29 Jan 2019
Chinese Tyre Producers Sue EU Over Anti-dumping Duties
On 15 January 2019, two Chinese industry associations lodged a court action in the EU’s first tier General Court over the European Commission’s recent decision to impose anti-dumping and countervailing duties on tyres for buses and lorries imported from mainland China. The main complaints are that the EU was wrong to treat original tyre producers and makers of retreaded tyres in the same fashion, and that the EU used a new methodology to weigh the data received from EU SMEs since these companies supplied less information than large producers. Given the size of the EU market, with bus and lorry brands such as Mercedes, Scania and Volvo, the outcome of the case could have a major impact for Hong Kong traders involved in tyre production and exporting from mainland China.
The court action was lodged by the mainland China Chamber of Commerce Metals, Minerals and Chemicals (CCCMC) and the Chinese Rubber Industry Association (CRIA). It is not yet clear which individual companies are supporting the court action. Major producers affected by the anti-dumping measures include Zhongce Rubber group, Aelus Tyre Co., Giti Tyre group and Henan Tyre Co.
The European Commission, which is charged with conducting and implementing trade defence investigations, divided the tyre market into three segments. Tier 1, which covers premium new tyres with the flagship brand of main manufacturers (Pirelli, Michelin etc.), can be retreaded multiple times and are perceived as a high-quality tier by customers. Tier 2 tyres cover most non-premium tyres, both new and retreaded tyres, with prices ranging between approximately 65% and 80% of the price of tier 1 tyres (with brands such as Formula, Hankook etc.). Tier 3 tyres cover both new and retreaded tyres with lower mileage performances and very limited retreadability, if any. Most imports from mainland China were included in this category together with retreaded tyres produced by SMEs in Europe.
Injury to the EU industry came mostly from Tier 3 tyres, although there were also some imports of Tier 1 and Tier 2 tyres from Chinese producers. The Commission therefore wanted to target Tier 3 tyres with anti-dumping and countervailing duties, while avoiding, to the extent possible, disrupting trade in Tier 1 and Tier 2 tyres. The Commission reasoned that an equal ad valorem duty, applied to all three product segments, might cause Chinese producers to focus their exports on Tier 3 tyres since the actual duty on these producers would be the lowest. This might increase rather than decrease injury to the Tier 3 segment of the market.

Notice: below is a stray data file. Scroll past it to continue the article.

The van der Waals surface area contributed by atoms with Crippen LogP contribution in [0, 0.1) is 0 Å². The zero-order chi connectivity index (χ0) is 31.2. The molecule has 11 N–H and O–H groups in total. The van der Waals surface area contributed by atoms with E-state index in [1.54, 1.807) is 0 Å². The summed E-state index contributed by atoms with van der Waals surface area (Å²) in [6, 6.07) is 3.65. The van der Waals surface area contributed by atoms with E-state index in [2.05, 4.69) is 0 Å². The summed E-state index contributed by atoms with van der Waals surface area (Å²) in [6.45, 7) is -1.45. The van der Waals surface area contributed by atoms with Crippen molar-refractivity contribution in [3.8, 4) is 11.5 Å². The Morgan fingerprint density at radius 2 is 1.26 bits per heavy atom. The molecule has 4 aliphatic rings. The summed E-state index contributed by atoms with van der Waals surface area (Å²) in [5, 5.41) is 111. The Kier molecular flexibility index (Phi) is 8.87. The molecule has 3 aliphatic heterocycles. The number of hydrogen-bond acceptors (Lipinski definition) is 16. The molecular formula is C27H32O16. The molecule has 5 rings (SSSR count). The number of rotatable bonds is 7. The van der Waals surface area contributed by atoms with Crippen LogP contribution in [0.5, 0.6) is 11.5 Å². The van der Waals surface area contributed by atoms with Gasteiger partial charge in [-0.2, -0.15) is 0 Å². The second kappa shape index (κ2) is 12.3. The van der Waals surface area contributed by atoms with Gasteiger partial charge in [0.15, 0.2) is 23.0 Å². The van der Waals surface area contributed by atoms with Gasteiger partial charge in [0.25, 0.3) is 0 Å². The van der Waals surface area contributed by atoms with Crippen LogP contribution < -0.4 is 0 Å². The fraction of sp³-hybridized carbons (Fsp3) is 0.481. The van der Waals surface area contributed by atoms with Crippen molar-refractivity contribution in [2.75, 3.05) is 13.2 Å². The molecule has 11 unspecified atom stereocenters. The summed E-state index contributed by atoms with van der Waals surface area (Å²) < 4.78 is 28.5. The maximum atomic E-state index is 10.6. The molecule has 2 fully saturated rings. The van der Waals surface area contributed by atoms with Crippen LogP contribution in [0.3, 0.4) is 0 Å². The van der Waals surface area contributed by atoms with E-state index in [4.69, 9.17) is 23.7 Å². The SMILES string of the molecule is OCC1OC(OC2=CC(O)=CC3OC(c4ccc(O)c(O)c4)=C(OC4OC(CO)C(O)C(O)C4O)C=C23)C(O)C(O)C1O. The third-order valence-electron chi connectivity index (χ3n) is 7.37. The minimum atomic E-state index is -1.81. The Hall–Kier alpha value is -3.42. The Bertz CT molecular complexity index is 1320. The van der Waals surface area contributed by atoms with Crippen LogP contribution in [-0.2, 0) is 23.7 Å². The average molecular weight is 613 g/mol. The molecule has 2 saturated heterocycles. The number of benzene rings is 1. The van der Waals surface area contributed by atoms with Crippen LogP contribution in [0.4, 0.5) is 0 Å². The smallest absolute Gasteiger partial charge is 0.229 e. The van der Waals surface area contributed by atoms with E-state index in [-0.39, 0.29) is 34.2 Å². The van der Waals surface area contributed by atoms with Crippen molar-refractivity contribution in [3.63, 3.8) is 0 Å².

However, since the segmentation of the market is mainly driven by brand recognition, customs officials would not have been able to distinguish tyres from different tiers or judge their overall quality based on the tyres’ physical characteristics upon import. The difference between a Tier 1 tyre and Tier 3 tyre would not be obvious. As a consequence, it was not possible to impose different duty levels on Tier 1, Tier 2 and Tier 3 tyres. In order to nevertheless target the lower-priced tyres, a fixed duty per item was imposed. This resulted in lower priced tyres facing a higher percentage duty than premium class tyres.
In the action before the General Court, Chinese producers argue that the Commission was wrong to treat their exported tyres of lower quality in the same way as retreaded tyres made in the EU. The Chinese producers argue that there are significant differences between their business model, cost and profit structures compared to those of retreaders. Retreaders offer a recycled good rather than a newly manufactured product. In the final regulation imposing the measures, the Commission rejected calls from Chinese producers to establish a fourth tier comprising only retreaded tyres. The Commission stressed that “new and retreaded tyres share the same basic characteristics and are largely interchangeable.”
Moreover, during the investigation the Chinese companies argued that the warranties and after-sales services offered by EU retreaders should be excluded from the price comparison since such services were not offered by Chinese exporters. The Commission accepted these arguments and made certain adjustments in this regard.
The industry associations also argue in their court application that the Commission was wrong to give greater weight to industry performance data submitted by European SMEs. According to the Commission, the weighting had been necessary since simplified questionnaires had been sent to SMEs and in order to ensure that these companies were properly represented. In the final regulation imposing the measures, the Commission stated that it was standard practice to use a simplified questionnaire for SME producers in the EU, but that this fact “had no impact on the correctness of the data provided or the thoroughness the investigation.”
A date for the hearing has not yet been fixed.